03 | Medal Winner
I’ve always found the Industrial Design medal winner to be a bit of an arbitrary title, if only because the metrics used to evaluate who the medal winner should be are quite opaque. The medal winner for ID is picked by a panel that tours the floor a few days before the grad show starts to take a look at all the projects. The panel is made up of some faculty from OCAD, but also judges from other universities are invited. On the day they tour the projects, no one is allowed on the floor. Since a lot of students are still setting up their displays all the way up until the opening night (and in some unfortunate cases, past it), medal award candidates are rewarded for finishing punctually ahead before the grad show.
All that said though, I absolutely love the medal winner project from this year.
Her thesis project is a critical design project that critiques rampant consumerism. She created the fictional banking service Mimo, which disincentives spending and provides a family of products that live within said service to help customers with their spending habits.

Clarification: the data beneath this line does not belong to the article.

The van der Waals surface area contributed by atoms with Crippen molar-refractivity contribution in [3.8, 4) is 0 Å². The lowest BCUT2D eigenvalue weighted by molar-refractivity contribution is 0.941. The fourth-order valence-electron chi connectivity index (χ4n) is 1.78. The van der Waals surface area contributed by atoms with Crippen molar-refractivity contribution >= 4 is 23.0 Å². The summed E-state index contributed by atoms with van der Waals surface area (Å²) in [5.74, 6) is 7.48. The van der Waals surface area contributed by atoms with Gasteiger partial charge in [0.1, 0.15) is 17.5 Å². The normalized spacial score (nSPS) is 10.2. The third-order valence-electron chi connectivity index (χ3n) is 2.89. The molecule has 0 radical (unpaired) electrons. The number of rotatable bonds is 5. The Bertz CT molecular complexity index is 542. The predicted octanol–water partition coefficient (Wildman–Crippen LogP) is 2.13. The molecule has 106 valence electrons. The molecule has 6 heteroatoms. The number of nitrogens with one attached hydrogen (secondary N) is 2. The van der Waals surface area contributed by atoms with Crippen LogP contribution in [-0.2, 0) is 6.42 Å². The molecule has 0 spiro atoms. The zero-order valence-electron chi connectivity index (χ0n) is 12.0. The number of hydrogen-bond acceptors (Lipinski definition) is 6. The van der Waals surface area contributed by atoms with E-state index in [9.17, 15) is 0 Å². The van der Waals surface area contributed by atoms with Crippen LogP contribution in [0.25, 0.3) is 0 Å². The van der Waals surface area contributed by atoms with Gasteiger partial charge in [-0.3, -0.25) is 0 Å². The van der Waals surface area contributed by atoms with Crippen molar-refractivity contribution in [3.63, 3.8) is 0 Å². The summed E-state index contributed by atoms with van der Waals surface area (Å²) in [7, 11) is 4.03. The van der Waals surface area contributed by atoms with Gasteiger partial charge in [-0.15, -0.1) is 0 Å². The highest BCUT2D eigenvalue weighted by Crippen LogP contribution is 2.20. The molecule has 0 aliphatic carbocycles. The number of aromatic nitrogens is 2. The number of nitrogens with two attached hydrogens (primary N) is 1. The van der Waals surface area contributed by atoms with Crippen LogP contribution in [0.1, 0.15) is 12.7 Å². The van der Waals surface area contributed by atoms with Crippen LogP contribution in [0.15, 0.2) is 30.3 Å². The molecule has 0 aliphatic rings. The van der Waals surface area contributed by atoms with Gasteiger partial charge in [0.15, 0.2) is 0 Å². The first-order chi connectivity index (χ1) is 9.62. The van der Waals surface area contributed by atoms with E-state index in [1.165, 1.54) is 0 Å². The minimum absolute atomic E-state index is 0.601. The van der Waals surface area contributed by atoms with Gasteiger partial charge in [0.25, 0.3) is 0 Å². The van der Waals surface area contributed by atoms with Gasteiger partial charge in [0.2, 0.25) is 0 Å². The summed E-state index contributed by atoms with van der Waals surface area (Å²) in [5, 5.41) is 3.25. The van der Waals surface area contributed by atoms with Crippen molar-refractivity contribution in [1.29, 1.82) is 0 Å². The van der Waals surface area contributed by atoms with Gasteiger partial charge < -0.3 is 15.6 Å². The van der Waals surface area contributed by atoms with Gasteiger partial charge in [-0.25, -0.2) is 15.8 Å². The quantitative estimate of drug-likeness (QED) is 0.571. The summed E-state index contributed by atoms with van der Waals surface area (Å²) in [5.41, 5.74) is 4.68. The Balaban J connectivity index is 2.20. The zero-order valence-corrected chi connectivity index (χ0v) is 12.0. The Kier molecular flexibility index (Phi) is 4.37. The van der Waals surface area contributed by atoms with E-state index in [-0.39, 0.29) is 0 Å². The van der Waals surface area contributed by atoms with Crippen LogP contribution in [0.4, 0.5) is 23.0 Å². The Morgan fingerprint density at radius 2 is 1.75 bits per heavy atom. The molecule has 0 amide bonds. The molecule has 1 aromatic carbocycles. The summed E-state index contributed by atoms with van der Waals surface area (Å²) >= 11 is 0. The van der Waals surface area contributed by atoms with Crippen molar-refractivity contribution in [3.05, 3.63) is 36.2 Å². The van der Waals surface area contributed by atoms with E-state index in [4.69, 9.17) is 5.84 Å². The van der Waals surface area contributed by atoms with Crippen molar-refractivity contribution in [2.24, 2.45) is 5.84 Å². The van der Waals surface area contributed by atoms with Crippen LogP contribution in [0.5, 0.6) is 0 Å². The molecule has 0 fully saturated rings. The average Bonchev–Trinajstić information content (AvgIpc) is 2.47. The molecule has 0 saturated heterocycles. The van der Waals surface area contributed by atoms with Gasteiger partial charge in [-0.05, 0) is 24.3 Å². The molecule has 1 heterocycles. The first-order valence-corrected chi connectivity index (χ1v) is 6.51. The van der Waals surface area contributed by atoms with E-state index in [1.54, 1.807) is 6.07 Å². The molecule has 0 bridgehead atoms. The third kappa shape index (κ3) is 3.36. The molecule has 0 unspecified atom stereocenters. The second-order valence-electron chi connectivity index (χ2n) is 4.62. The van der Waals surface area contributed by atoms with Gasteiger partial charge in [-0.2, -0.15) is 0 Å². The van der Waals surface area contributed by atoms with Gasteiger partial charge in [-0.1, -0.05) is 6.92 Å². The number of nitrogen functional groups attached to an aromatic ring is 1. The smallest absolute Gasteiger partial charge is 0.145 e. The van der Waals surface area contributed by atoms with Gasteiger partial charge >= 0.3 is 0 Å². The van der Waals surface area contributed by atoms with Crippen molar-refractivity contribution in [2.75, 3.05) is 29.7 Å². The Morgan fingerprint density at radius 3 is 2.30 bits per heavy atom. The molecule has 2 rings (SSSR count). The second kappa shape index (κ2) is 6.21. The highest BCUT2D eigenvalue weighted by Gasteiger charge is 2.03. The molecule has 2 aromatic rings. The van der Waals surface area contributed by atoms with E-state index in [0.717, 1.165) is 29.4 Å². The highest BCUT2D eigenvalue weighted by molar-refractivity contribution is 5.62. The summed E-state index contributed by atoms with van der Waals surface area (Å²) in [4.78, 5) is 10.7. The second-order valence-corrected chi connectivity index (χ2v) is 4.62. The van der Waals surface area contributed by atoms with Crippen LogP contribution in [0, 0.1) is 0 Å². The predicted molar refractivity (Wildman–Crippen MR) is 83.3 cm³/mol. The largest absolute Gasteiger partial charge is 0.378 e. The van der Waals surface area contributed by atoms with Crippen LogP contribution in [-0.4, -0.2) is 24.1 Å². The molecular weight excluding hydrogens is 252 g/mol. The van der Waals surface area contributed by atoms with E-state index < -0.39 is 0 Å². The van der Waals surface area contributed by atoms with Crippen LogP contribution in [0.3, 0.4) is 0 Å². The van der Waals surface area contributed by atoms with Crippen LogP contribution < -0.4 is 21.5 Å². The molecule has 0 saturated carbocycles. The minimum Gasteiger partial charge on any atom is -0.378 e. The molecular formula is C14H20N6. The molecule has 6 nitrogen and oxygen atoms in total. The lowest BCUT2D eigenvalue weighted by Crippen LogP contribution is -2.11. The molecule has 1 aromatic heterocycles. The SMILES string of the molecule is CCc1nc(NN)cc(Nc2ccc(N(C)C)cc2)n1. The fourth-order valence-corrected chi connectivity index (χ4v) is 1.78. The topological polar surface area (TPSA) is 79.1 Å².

Upon signing up with the bank, you’d receive a start kit with the basic Mimo uniform and your card.
Additional tools are recommended to customers if they start showing a history of poor spending habits.
One of these tools are red filter glasses that come with a bucket hat to block out sale signs. These would be recommended for people who buy a lot of things just because they’re on sale. On the underside of the hat is a blue light that calms the users mood to further decrease spending (seen in the very first image of this post). The awesome before/after slider is courtesy of this guide.
This face mask can have scented sheets inserted into it to calm people who are frequent shoppers in mall environments. Like the blue light, the scents (yokukansan, yuzu, eucalyptus) have also been chosen to dampen impulsive behaviour.
Fun fact: the paper sheets Sony prepared were recycled from her class readings.
As a last resort, a wallet lock can be worn, with access through an app controlled by an accountable friend who can keep your spending in check.
It really impressed me that Sony got a full working prototype together, with a Bluetooth connected Arduino in the wallet lock and an accompanying app that could control it remotely.
The lock uses a simple servo motor to prevent it from being opened.
Unfortunate that it had to be micro USB though, the USB-C dream is still far away.
Finally, she also stamped out custom credit cards for people at her thesis booth. A great takeaway for anyone who dropped by.